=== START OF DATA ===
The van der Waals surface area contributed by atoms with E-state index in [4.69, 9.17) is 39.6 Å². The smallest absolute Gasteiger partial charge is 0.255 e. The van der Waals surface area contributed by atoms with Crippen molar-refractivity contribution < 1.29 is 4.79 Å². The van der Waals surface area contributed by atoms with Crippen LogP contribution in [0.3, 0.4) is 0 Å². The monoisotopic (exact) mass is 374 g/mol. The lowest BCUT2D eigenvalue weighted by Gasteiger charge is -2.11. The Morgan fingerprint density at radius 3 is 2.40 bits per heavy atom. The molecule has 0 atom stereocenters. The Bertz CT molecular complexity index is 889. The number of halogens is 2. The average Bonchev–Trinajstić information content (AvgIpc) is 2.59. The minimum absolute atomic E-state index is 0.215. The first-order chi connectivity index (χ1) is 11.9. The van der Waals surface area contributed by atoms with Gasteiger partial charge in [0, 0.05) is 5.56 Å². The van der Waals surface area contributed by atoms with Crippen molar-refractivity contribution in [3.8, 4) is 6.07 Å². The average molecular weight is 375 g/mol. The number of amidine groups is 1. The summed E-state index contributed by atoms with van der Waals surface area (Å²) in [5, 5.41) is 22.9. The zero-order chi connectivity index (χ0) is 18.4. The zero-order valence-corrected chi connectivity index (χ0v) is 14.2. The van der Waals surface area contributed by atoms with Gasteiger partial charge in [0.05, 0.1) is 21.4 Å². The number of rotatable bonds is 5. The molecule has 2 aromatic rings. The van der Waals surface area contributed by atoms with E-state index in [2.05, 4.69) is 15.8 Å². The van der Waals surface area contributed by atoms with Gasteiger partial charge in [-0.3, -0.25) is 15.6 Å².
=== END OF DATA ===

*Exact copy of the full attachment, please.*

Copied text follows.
The van der Waals surface area contributed by atoms with E-state index in [4.69, 9.17) is 39.6 Å². The smallest absolute Gasteiger partial charge is 0.255 e. The van der Waals surface area contributed by atoms with Crippen molar-refractivity contribution < 1.29 is 4.79 Å². The van der Waals surface area contributed by atoms with Crippen LogP contribution in [0.3, 0.4) is 0 Å². The monoisotopic (exact) mass is 374 g/mol. The lowest BCUT2D eigenvalue weighted by Gasteiger charge is -2.11. The Morgan fingerprint density at radius 3 is 2.40 bits per heavy atom. The molecule has 0 atom stereocenters. The Bertz CT molecular complexity index is 889. The number of halogens is 2. The average Bonchev–Trinajstić information content (AvgIpc) is 2.59. The minimum absolute atomic E-state index is 0.215. The first-order chi connectivity index (χ1) is 11.9. The van der Waals surface area contributed by atoms with Gasteiger partial charge in [0, 0.05) is 5.56 Å². The van der Waals surface area contributed by atoms with Crippen molar-refractivity contribution in [3.8, 4) is 6.07 Å². The average molecular weight is 375 g/mol. The number of amidine groups is 1. The summed E-state index contributed by atoms with van der Waals surface area (Å²) in [5, 5.41) is 22.9. The zero-order chi connectivity index (χ0) is 18.4. The zero-order valence-corrected chi connectivity index (χ0v) is 14.2. The van der Waals surface area contributed by atoms with Gasteiger partial charge in [0.05, 0.1) is 21.4 Å². The number of rotatable bonds is 5. The molecule has 2 aromatic rings. The van der Waals surface area contributed by atoms with E-state index in [2.05, 4.69) is 15.8 Å². The van der Waals surface area contributed by atoms with Gasteiger partial charge in [-0.3, -0.25) is 15.6 Å².